IMMIGRATION laws which have crippled Eastbourne’s language schools have been changed, almost doubling the time students can stay in Britain.
Foreigners wanting to study English language can now stay for 11 months, previously six months, after the Home Office announced changes to its immigration rules.
Stephen Lloyd MP led a delegation of MPs and Eastbourne language school principals to the Home Office appealing for the amendment. Mr Lloyd also questioned the Prime Minister twice in parliament on the topic and met with the Home Secretary.
He said, “It has been a great deal of work getting the Government to see the extent of the effect the regulations were having on towns like Eastbourne, but I am extremely glad common sense has eventually prevailed.
“Eastbourne’s economy is highly dependent on foreign students who come to our town every year to learn English in beautiful surroundings, from the jobs in the schools themselves to the money they spend in local shops everyday and not forgetting the many hundreds of Eastbourne families who act as hosts to students while they are here, providing them with a vital income.”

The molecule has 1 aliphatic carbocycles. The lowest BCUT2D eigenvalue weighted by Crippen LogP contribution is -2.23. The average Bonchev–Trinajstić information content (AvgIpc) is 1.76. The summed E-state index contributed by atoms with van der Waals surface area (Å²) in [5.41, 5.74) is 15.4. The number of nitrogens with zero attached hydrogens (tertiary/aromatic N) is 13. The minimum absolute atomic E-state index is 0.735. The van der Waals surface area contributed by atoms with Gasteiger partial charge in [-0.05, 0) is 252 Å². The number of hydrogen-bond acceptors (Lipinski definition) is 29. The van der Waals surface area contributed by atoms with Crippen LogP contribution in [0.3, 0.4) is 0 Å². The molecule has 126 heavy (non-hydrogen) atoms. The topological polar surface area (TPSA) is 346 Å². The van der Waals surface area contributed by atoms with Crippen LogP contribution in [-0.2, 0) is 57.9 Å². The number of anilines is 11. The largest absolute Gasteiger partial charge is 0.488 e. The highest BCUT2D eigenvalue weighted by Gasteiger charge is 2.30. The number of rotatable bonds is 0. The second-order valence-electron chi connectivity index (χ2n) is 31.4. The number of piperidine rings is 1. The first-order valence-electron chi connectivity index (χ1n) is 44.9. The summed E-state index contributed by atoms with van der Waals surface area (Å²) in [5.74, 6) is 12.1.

Old regulations were introduced by the Labour government in March to crack down on the number of bogus students entering the country illegally and the sham colleges which supply fraudulent student visas. But Damian Green, the immigration minister, has extended the period of leave to 11 months for those who specifically attend English languages courses. Students must be able to speak English to at least AS-level for them to be granted a visa for longer than six months.
Sir Andrew Green, chairman of Migrationwatch, said, “This must be watched very carefully. It is potentially a serious loophole as some of these colleges are selling immigration not education and they are leaving the taxpayer to pick up the costs of the illegal overstaying that results.”
Graham White, principal Eastbourne School of English, said, “I was delighted to hear of the announcement. This is excellent news and at the same time the Government has clearly decided to increase the pressure on computer and business colleges by raising the English language requirement – quite rightly, in my view.
“I also want to thank Stephen for all he has done to keep this issue well up the agenda. His role has been crucial and is much appreciated.”